Bowler takes plunge, excels in transfer
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Douglas Wagner’s bowling career began on a sick day at the age of five years old.
His mother, who worked the counter at the local bowling alley in his hometown of Moorhead, Minnesota, would bring him along if he was not in school.
“If I was ever sick, I would have to go with her to work and she would put me on a lane and I would bowl by myself,” Wagner said.
When he was younger, bowling was not his only sport, he enjoyed playing baseball as well.
Eventually, he gave baseball up to focus all of his attention on bowling around the age of 13.
The decision paid off when out of high school he went to bowl at Midland University, a four-year school in Fremont, Nebraska.
Although Wagner found good times at Midland, he began to wonder about a better bowling program.
“I definitely enjoyed it at Midland, but I weighed my options and thought about coming [to Wichita State],” Wagner said. “[Wichita State is] a well-known program. You just know about Wichita State if you’re into bowling.”
The decision was not an easy one for Wagner.
Due to NCAA rules, Wagner had to sit a year before competing if should he transfer to WSU.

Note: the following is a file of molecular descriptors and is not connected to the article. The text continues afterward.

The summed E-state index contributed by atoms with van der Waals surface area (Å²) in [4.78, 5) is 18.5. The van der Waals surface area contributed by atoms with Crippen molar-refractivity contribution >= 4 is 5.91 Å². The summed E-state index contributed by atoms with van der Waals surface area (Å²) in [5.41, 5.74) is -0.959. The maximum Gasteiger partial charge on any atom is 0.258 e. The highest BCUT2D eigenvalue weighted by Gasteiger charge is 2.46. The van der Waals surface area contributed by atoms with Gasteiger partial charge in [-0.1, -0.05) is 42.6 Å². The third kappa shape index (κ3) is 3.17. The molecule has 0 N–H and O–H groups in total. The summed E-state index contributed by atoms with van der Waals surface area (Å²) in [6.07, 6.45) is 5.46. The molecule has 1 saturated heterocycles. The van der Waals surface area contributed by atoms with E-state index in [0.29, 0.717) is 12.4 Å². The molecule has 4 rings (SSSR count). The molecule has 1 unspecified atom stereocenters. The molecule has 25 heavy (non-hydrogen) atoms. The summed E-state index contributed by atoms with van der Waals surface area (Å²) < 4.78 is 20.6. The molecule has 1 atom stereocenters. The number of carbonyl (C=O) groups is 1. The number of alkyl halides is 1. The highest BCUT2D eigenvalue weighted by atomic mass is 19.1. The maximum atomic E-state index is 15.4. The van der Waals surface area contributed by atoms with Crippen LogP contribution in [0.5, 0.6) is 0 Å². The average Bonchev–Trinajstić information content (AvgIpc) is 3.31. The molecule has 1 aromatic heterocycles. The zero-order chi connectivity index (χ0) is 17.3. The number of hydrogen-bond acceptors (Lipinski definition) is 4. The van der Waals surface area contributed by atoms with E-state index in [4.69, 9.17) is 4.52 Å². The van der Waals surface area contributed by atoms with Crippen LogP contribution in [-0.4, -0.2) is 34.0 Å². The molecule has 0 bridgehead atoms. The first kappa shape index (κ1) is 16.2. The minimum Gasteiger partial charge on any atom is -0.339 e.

“He’s committed to having a better experience than what he’s had at his previous bowling school,” WSU head coach Gordon Vadakin said. “So he decided to come to the best, which is us, trying to get a heightened experience.”
However, changing schools was not the only decision Wagner made. In March of his freshman year at Midland, he began working out to improve his physical conditioning. He’s never been the same since.
“I never wanted to quit working out since I started, Wagner said. “Working out is a major part of who I am now.”
Wagner worked out seven days a week consistently for almost a year and a half. He would spend 40 to 60 minutes a day on cardio. He also changed his eating habits to more fruits and vegetables.
“I am a much happier,” Wagner said.
Through physical conditioning, Wagner lost 80 lbs.
“I gained a lot of confidence in myself,” he said. “I became who I truly am.”
During his freshman year, he continued his schooling in his hometown at Minnesota State Community and Technical College.
After a year there, he was able to come to WSU and try out for the team with no no guarantee he would even make the selected group.
Wagner completed his dreams when through tryouts he made the team.
“To walk in here, go through our tryouts and bowl well enough to make it is a big accomplishment,” Vadakin said. “We pre-selected eight guys and had four fill up the team from the tryout process — which is a brutal 33-game, 10 different lane process.
“Doug came in and grinded it out. He was pretty impressive in our tryouts.”
Wagner, now a select-team bowler at WSU, is showing his mental ability for the game as he works on improving his bowling skills.
“He’s able to let the bad shots go,” Vadakin said. “He seems able to bounce back quickly.”